The 33rd feature film episode of the MCU has finally come, serving as a sequel to the 2019 film Captain Marvel, the 2021 TV series WandaVision, and the 2022 TV series Ms. Marvel. The Marvels, which has been delayed, will finally open in theaters on November 10; thus far, reviews have been remarkably mixed. The first reviews for the Nia DaCosta (Candyman)-directed cosmic superhero film featuring Brie Larson, Iman Vellani, Teyonah Parris, and Samuel L. Jackson have been released. The reviews are highly complimentary of the film’s action sequences, the way the three leads interact with one another, and Vellani in particular. However, not everyone enjoys the film’s ludicrous sense of comedy, haphazard writing, and unimpressive antagonist.
What reviewers are saying about The Marvels is as follows:
Are the Marvels Another Important Mcu Filmily?
“The Marvels are a success.” Amelia Emberwing from IGN Films
“Marvel Studios excels at what it does best, which is The Marvels. a must-see for all Marvel fans, regardless of how ardent they are about the franchise—even those who weren’t thrilled with most of the studio’s most recent movies. – Molly Freeman, satirical film
It’s challenging to avoid becoming engrossed in its Marvels. It’s just a freaking blast of a time. Shakefire’s Matt Rodriguez “The Marvels cooks really well when it’s cooking.” Liz Shannon Miller, The Result
“A fantastically enjoyable, must-see Marvel film… The Marvels never overlook having fun. – Mereia Mullor, Intel Agent
“The fun this offers up won’t blow you away, but you will probably be pleasantly surprised.” – Joey Magidson, Radar Awards
“The Marvels is a prime example that Marvel’s successful superhero formula—if given this much heart, brevity, and audience trust—is absolutely still worthwhile.” – ComicBook.com user Jenna Anderson
What Is It Like in Relation to Other Marvel Movies?
“The Marvels is the MCU coming back to form, with all the silly fun and superhero shenanigans of Marvel’s greatest fare.” – Molly Freeman, satirical film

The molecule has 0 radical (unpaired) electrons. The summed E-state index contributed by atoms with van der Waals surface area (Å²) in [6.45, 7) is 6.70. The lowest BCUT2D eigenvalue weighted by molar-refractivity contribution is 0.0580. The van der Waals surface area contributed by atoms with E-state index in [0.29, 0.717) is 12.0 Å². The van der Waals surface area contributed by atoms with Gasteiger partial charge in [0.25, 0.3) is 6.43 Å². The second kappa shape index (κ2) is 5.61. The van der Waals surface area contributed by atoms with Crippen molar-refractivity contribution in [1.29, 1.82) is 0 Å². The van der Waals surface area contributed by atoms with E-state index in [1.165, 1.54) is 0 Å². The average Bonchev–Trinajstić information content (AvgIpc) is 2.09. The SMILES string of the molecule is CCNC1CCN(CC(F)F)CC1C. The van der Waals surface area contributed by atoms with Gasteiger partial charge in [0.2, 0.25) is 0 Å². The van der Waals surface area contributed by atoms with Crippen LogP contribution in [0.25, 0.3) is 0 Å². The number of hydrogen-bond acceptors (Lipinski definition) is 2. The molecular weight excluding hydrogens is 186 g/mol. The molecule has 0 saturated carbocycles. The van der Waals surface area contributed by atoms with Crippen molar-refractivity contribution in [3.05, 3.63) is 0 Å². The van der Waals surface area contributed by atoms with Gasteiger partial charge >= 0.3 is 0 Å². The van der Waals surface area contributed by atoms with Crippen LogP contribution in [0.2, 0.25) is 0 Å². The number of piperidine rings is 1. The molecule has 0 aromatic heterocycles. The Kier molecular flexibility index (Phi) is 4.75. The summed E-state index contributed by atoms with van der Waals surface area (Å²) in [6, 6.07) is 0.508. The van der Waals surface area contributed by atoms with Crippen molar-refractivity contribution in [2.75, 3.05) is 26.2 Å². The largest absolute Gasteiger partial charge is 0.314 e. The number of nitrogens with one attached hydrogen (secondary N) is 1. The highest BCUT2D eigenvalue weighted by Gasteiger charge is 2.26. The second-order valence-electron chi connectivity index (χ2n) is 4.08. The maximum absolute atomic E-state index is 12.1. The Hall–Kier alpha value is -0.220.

“The story is much more focused and constrained, and it feels more like something from the early MCU days.” Shakefire’s Matt Rodriguez “It feels like the first part of the MCU, which is a positive thing overall.” – Joey Magidson, Radar Awards
“In a long time, this is actually one of the most kid-friendly Marvel movie releases.” Raising Whasians by Christie Cronan
“The Marvels is a lot of fun, and I genuinely look forward to seeing it again, unlike several of the recent MCU offerings.” – The Lamplight Review, Brent Hankins
“What’s most refreshing about this is that The Marvels is the complete opposite of Captain Marvel, which, for all its virtues, felt like a living, breathing advertisement for military recruitment.” Amelia Emberwing from IGN Films
“Get ready for an utterly miserable ride with The Marvels if you thought Eternals and Ant-Man and the Wasp: Quantumania were low points for the limping Marvel Cinematic Universe.” — New York Post contributor Johnny Oleksinski
What Excites About It?
“What elevates The Marvels beyond average Marvel storytelling to an absolutely delightful experience is the interplay among the three central characters.” – Molly Freeman, satirical film